The Trade Desk Rolls Out Its Unified ID to Take on the Walled Gardens

Lotame, Rubicon Project and SpotX back the scheme, with the hopes of streaming workflow

The launch brings the number of 'independent' targeting IDs on the market to three.
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The Trade Desk, a publicly listed ad-tech company with a market capitalization of more than $5 billion, is rolling out its own audience ID solution with several players also participating in its debut, a move that means there are now three such offerings on the market.

While marketers highlight their desire for persistent IDs to bring more uniformity to their media planning, differences of opinion and technical challenges have led to a relative proliferation of such initiatives in recent years.

The ad-tech sector wants to narrow the number of cookie syncs necessary for advertisers to target audiences at scale on the open web, or “independent internet.” If achieved, this could boost their share of marketers’ ad spend by posing a plausible alternative to the industry’s “walled gardens,” according to advocates of the model.

The Trade Desk’s Unified ID Solution comes in addition to the Advertising ID Consortium, which formed almost 16 months ago but was recently dealt a body-blow when AT&T’s Xandr pulled the participation of AppNexus. And both of these are complemented by DigiTrust, a not-for-profit initiative that dates back a number of years and was recently purchased by the IAB Tech Lab.

Data management platform (DMP) Lotame, plus supply-side platforms (SSP) Rubicon Project and SpotX, have all pledged to work with Unified ID Solution (the latter two are listed as members of DigiTrust), with all hoping that it will help streamline their workflow.

Jessica Berman, SpotX senior product manager, added, “We plan to do a test with The Trade Desk’s hosted pixel to see what sort of improvements we can capture in overlap rates to increase conversion rates to ultimately maximize revenue.”

Tim Sims, svp of inventory partnerships, The Trade Desk,  told Adweek that the rollout of Unified ID Solution was geared toward fixing a problem akin to trading with separate currencies.

Most demand-side platforms (DSP), DMPs and SSPs have their own individual cookies, or identifiers, which brings with it problems of latency both in terms of workflow processes, as well as the negative impact it can have on the consumer experience, i.e. page load times.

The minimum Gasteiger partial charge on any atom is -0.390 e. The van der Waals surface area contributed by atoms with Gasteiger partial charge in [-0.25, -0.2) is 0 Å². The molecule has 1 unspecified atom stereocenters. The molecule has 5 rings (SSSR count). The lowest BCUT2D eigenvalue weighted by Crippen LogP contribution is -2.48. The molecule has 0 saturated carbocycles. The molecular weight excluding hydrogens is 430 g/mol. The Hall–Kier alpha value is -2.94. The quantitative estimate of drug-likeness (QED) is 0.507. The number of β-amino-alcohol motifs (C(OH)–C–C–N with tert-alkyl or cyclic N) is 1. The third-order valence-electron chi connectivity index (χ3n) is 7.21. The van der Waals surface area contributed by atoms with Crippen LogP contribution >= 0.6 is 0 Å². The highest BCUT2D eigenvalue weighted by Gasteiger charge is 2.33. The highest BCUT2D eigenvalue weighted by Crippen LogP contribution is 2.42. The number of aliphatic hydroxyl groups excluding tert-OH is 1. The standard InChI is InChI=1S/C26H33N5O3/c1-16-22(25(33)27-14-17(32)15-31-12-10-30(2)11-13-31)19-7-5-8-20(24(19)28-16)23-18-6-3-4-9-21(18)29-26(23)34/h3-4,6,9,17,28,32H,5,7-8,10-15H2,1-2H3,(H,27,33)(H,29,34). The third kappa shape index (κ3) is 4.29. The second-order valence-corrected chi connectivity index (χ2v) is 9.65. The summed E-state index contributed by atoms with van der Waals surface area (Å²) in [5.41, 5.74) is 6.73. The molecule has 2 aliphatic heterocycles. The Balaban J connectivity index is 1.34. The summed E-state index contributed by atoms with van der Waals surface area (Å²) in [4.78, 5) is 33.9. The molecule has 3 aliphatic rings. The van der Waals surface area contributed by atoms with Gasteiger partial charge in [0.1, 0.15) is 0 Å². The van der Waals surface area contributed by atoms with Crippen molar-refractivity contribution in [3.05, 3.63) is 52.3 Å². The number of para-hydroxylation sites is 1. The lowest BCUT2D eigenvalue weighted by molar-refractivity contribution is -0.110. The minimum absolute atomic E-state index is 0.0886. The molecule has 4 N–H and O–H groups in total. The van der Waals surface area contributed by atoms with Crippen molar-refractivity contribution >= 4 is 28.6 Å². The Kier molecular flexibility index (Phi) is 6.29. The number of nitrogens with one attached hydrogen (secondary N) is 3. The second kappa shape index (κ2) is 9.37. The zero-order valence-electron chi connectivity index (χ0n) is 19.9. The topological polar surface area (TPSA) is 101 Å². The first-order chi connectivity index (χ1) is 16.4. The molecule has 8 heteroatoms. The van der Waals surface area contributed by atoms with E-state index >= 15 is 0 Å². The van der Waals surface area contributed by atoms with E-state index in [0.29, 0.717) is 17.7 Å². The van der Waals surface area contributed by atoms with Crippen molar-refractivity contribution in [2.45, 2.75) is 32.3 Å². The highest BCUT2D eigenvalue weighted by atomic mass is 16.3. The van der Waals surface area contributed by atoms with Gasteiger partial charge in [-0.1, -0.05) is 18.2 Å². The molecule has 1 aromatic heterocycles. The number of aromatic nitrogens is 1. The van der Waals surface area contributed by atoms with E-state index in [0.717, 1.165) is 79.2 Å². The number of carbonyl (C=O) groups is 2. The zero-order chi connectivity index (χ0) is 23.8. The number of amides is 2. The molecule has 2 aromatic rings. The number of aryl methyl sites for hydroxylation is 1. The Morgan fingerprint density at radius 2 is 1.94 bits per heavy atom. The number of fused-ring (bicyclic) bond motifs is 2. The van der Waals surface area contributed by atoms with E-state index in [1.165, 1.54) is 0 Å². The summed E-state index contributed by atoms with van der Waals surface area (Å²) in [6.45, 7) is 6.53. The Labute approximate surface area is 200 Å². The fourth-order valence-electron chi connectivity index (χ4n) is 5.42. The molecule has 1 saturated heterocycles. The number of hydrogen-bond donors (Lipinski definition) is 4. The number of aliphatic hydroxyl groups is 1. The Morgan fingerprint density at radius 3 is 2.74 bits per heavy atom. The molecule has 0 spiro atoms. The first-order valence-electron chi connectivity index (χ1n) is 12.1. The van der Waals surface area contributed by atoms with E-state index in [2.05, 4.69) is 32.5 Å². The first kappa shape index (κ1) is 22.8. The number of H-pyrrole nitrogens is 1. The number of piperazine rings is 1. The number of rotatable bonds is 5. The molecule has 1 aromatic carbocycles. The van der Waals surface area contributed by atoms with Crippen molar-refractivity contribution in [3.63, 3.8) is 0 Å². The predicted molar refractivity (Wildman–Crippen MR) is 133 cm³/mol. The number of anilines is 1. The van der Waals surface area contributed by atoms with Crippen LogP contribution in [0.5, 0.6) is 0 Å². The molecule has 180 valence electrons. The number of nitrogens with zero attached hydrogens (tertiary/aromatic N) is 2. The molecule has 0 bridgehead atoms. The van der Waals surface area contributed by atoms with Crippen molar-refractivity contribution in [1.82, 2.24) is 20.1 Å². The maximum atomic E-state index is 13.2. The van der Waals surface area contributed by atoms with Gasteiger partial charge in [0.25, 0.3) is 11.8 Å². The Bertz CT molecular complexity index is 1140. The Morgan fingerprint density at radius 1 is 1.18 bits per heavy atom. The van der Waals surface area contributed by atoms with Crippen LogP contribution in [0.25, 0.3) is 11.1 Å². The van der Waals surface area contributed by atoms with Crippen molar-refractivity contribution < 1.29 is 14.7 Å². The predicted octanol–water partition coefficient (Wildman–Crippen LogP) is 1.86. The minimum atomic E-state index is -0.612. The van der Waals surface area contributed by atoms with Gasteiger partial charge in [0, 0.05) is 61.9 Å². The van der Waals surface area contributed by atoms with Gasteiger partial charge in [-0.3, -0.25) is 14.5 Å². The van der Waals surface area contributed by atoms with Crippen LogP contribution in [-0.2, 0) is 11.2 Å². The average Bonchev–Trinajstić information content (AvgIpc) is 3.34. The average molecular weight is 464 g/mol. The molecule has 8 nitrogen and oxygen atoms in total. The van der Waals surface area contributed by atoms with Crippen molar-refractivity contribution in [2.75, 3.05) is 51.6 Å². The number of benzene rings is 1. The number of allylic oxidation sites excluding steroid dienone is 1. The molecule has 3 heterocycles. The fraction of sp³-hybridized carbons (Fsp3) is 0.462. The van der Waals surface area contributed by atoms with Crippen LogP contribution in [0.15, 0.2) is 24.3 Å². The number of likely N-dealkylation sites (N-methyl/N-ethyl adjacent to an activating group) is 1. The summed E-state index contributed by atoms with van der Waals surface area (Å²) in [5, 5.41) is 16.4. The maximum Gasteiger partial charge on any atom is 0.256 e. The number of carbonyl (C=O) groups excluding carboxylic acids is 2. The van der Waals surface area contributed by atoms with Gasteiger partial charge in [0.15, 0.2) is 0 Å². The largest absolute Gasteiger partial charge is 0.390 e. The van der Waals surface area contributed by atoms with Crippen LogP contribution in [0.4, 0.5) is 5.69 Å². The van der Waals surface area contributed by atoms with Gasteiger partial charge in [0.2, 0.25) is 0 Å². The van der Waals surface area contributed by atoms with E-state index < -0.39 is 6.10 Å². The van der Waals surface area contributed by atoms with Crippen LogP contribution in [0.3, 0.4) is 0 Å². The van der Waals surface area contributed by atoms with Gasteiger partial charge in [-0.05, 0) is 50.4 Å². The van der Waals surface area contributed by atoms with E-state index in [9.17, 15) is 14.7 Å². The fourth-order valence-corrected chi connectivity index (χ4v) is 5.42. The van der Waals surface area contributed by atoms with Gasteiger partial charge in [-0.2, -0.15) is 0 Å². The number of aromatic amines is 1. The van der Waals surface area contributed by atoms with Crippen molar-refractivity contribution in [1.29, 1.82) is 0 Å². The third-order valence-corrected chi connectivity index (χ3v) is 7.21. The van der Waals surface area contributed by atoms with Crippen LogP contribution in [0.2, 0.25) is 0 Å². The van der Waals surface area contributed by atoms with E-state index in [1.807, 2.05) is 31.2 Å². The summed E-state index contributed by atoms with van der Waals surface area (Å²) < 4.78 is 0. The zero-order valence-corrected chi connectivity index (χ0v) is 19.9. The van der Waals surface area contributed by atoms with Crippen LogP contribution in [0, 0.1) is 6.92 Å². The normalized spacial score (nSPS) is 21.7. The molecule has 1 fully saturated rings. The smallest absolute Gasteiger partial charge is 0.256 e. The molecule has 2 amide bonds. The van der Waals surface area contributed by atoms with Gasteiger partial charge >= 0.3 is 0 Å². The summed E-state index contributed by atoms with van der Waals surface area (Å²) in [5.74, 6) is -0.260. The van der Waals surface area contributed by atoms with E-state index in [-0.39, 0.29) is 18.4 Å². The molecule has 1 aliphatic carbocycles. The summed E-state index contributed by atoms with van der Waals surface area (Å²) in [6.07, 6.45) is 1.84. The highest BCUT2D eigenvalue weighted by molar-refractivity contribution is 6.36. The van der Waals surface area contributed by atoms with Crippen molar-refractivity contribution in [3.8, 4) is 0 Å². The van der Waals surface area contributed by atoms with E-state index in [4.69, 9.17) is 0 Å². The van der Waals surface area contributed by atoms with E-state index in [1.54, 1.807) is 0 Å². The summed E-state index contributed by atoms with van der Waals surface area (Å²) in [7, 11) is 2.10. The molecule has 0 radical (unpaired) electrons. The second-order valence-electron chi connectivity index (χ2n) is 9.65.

“We then go through this kind of complex matching system [in an ad trade] to make sure that those currencies can translate to each other,” he said. “So Unified ID is essentially setting out to solve this by creating a common currency for all.”

U.S. marketers currently spend more than half of all their online ad spend with Facebook and Google, primarily due to their respective reach and vast data sets that make it comparatively easy for them to target audiences across devices in a single ecosystem, or “walled garden.”

This leaves the rest of the market, the majority of whom are termed “independent ad-tech players” (their number ranging up to hundreds of companies) to do battle over what remains, with many falling by the wayside in recent years.

Part of the reason for the walled gardens’ dominance of ad spend is the comparatively simple means of targeting audiences within these ecosystems using a single user ID, compared with the average of 200 cookie syncs necessary to do likewise on the open web, according to sources.

However, separate initiatives in the past two years have seen competing independent ad-tech players band together to form consortia in order to create standards for programmatic media trading, which can then be used to rival the walled gardens.

One ID to rule them all?

Last fall, The Trade Desk became a “strategic partner” of The Advertising ID Consortium, which later announced DigiTrust as an additional ID option, after fellow DSP MediaMath backed out of the Consortium, citing unease with its then-reliance on LiveRamp’s ID solution.

When asked for clarification on the status of The Trade Desk’s participation with the Ad ID Consortium, Sims said its partnership is still in place and that the aim of the three initiatives described above was to rationalize the number of IDs on offer, not converge on a single one.

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